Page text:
The Creed

After the sermon, and the Hymn of the Day (whose words reflect the sermon message), we recite the Creed.  It is interesting to note that not all Christian denominations use the creed in their worship, since the Second Great Awakening (1790-1840).  Those who reject the user of creeds often claim that the heavy emphasis on creeds is inconsistent with sola scriptura (Scripture alone – the Bible is the supreme authority, sufficient, and clear.)  I do agree that the Bible has the final say in all issues of Christian doctrine.  But a creed serves a different function – it is how the church expresses what it believes Scripture to teach.  Creeds (and confessions) give parameters for church bodies and congregations so it is made clear what each church teaches. 

The use of Christian creeds was an extremely early practice in the church.  Short confessions of faith appear in the New Testament itself and are apparent in some of the earliest Christian writings.  These creeds were often written when specific heresies arose in the church so that false teachings might be guarded against.

Take a look at the Apostle Paul’s first letter to the Corinthians, chapter 15, verses 3-8:

“For I delivered to you as of first importance what I also received: 

that Christ died for our sins in accordance with the Scriptures, 

that he was buried, 

that he was raised on the third day in accordance with the Scriptures, 

and that he appeared to Cephas, then to the twelve. 

Then he appeared to more than five hundred brothers at one time, most of whom are still alive, though some have fallen asleep. 

Then he appeared to James, then to all the apostles. 

Last of all, as to one untimely born, he appeared also to me.” 

Many scholars believe that this creed originated in the mid-30s. That places it only three to eight years after Jesus’s resurrection (AD 30-33)! 

The central message of this creed, and what the Apostles taught and believed, is about Jesus died for our sins, was buried, and was resurrected from the dead.  It validates Christ’s post-resurrection appearances–if it is irrefutable that Jesus did rise from the dead, he must be God. These are the essentials of the Christian faith.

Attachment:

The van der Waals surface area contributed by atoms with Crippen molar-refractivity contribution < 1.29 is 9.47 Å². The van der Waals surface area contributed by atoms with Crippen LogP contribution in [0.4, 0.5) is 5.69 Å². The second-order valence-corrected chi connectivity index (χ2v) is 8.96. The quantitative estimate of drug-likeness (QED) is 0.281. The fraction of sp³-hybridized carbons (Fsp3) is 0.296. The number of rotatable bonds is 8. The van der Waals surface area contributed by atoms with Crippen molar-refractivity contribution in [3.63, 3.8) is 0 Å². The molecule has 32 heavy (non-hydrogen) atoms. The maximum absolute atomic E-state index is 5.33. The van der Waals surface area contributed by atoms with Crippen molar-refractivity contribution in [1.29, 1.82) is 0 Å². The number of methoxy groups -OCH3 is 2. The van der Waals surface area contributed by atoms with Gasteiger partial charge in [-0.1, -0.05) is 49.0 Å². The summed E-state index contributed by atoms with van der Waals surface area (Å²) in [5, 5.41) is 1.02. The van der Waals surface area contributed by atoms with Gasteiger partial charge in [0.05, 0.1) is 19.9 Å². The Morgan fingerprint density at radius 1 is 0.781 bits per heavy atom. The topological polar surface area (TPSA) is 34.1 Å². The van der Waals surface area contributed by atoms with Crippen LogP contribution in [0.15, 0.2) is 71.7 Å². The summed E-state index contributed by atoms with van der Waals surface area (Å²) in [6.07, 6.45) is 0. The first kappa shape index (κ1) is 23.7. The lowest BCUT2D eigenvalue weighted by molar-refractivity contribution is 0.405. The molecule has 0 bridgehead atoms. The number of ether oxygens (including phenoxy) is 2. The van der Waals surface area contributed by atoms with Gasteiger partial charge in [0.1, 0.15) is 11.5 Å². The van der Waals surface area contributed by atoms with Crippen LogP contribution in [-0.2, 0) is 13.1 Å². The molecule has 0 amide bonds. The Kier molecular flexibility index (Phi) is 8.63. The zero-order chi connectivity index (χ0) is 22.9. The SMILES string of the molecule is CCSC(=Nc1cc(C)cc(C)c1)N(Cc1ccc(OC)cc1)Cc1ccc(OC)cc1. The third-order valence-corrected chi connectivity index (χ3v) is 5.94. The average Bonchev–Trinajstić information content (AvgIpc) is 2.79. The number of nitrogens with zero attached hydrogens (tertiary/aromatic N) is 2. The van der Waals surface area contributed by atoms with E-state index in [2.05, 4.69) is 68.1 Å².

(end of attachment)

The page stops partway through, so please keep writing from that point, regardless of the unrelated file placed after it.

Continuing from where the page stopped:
As the years and decades and centuries passed, other creeds were often written when specific heresies arose in the church so that false teachings might be guarded against.  When a new issue arises in the church, the church responds to make a statement surrounding the issue so that truth may be guarded against error.  When particular theological issues affected the church, a group of bishops, pastors and other church people would gather, discuss the issues in light of Scripture, and confirm what it was the church believed.  This goes back to the New Testament again, where the Council of Jerusalem was convened to deal with issues surrounding Mosaic Law (see Acts, chapter 15).

When a church adopts a creed, this action guards against false teaching (heresy).  Pastors swear oaths to uphold the teachings of particular creeds in many traditions.  This means that in a confessional church, every church member can expect exactly what is to be fought and professed from the pulpit. 

In my church, the entire congregation recites the creed.  By proclaiming the words of the creed, we profess our belief in these teachings of Holy Scripture in a “short” form.  The creeds are a confession of both the individual reciting the words, and simultaneously, of the entire congregation.

Understanding the content of the creed and reciting it week after week “catechizes” the congregation in the basics of the Christian faith.  Indeed, the Apostle’s creed is one of the main parts in Martin Luther’s large and small catechisms.  Knowing the creed equips us congregants to recognize heretical teachings ourselves.  Repeating the creed often helps us commit to memory the basics of historic Christian theology.

There are three ecumenical (ecumenical meaning “universal” in the Western church tradition) creeds in use in the ELCA today:  Apostles’, Nicene, and Athanasian. 

The Apostle’s creed is the most basic Christian confession of faith.  This creed is the most ancient; there were a number of similar creeds used in the first centuries of the church, which developed into its current form late in the fourth century.  One of the points that Jordan Cooper makes in his book Liturgical Worship that I find interesting is the following:  “One of the most significant phrases in the entire creed is the words ‘under Pontius Pilate’.  With this phrase, the church confesses that the works of Christ that the creed enumerates happened at a particular point in history under the reign of this ruler.  One cannot simply take the story of Christ’s life as a nice myth or moral fable.  The church presents it as actual history.  Christ literally came to this earth, lived, died, and rose.  There is no getting around a literal and physical resurrection from the dead in the Apostles’ Creed.  In this way, as with the virgin birth, the ancient words of the creed continue to guard and protect Christ’s church from error.”

The Apostles’ Creed is divided into three articles:

  1.  God the Father’s work of creation
  2. Christ’s redemptive work on earth
  3. The Holy Spirit’s role in the application of redemption and the Christian church

Note the Trinitarian formulation of the creed – we confess our belief in the three persons of the Triune God.  Everything in the Apostles’ Creed is found in Scripture itself. 

Next week I will continue with the Nicene and the Athanasian Creed.  May grace, mercy, and peace will be with us, from God the Father and from Jesus Christ the Father’s Son, in truth and love!  Amen.


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